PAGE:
Some might object that it all isn't truly a "free" lunch and didn't truly come from nothing since an awful lot of hard work and suffering on the part of a great many was involved over those last few hundred years, and yes an awful lot of resources were "given up" in voluntary exchanges, to create all our welfare today.

True enough, but the same work and suffering was incurred by all for countless thousands of years prior, with resources changing hands all that time, without creating any such welfare at all -- so at the very least, we've gotten one heck of a bargain on our lunch bill.

Moreover, we today are certainly gorging on a free lunch. We did nothing at all to morally deserve being born to our unprecedented life spans, accumulated wealth and Interwebs, any more than did a medieval serf or slave in the Athenian silver mines. We are just damn lucky. That's a free lunch for us in anybody's book, or should be.

IMHO we should all be really grateful for this, keep in mind and value the free-lunch mechanism by which our free lunch was endowed upon us, and try to deserve it by working to spread its impact through the poorer rest of the world and into future generations.

So while I completely agree with the points in your piece, I just don't like seeing them under the "there's no free lunch" slogan, because there is one, IMHO, and it's truly important and we should be hugely grateful for it and foster it.

That's my opinion, knowing full well about all the marginal transfers of scarce goods and scarce labor that go into creating the luncheon buffet, and I'm sticking with it.

OTOH: "Never trust someone offering you a free lunch", "Never believe a politician promising you a free lunch", no problem at all, not a quibble, can't be said often enough.

Syed Ahsan writes:

Prof Henderson,

1. If most of the resources we have are scarce and it nearly always involve trade offs, than what I wonder in life is "Balance"?? Can the Govt ever invest in one program without hurting other of its priorities??

2. I wonder if there is an optimum investment level in every program being run by the government. If there is, then by not investing any more amount in that program and diverting the available funds to any other program is not necessarily "trade off" in the classical sense??


3. I think you should do a piece on the remaining nine pillars for the not so opportune out there.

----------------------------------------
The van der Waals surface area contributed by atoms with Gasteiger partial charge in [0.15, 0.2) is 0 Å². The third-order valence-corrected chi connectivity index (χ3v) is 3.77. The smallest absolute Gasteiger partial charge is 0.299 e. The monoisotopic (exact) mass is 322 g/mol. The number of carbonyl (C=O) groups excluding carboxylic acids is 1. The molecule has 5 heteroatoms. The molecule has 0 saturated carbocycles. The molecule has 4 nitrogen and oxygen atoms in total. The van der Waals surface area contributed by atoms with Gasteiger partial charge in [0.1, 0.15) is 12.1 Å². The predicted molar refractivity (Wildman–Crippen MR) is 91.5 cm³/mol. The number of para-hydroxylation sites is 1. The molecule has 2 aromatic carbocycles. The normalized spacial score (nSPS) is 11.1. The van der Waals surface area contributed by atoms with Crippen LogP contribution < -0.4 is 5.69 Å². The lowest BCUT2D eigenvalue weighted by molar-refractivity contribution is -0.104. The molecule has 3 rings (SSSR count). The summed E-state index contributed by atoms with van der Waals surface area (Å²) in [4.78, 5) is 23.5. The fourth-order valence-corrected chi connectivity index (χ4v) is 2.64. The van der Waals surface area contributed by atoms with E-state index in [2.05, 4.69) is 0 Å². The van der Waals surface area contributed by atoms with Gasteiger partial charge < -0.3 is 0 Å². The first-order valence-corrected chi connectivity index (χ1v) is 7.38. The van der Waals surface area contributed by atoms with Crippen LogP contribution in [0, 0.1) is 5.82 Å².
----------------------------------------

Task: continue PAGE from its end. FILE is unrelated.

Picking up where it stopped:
Thanks

rvman writes:
Never look a gift horse in the mouth." That is, when someone offers you something for free, accept it without questioning.

That's not what that expression means. The expression means "When someone gives you something for free, don't carp about the quality." When you look into a horse's mouth, you are looking at its teeth - the wear amount and pattern is a traditional way of evaluating a horse's age and health. It is about appreciation, not skepticism.

If skepticism is your game, ask the Trojans about whether they should have looked THEIR gift horse in the mouth. (Or the belly, or somewhere.)

David R. Henderson writes:

@Syed Ahsan,
1. If most of the resources we have are scarce and it nearly always involves trade offs, then what I wonder in life is "Balance"??
Economists would say that you achieve “balance,” if by “balance” you mean “the optimum,” when the marginal benefit from the last dollar of expenditure equals the marginal cost.
Can the Govt ever invest in one program without hurting other of its priorities??
No.
2. I wonder if there is an optimum investment level in every program being run by the government.
Yes. See my answer above. More often than not, given how much harm government does and how wasteful it is, that optimal amount is zero.
If there is, then by not investing any more amount in that program and diverting the available funds to any other program is not necessarily "trade off" in the classical sense??
No, that is a trade off in the classical sense.
3. I think you should do a piece on the remaining nine pillars for the not so opportune out there.
I’m planning a series of pieces over the next few years. Thanks for that encouragement.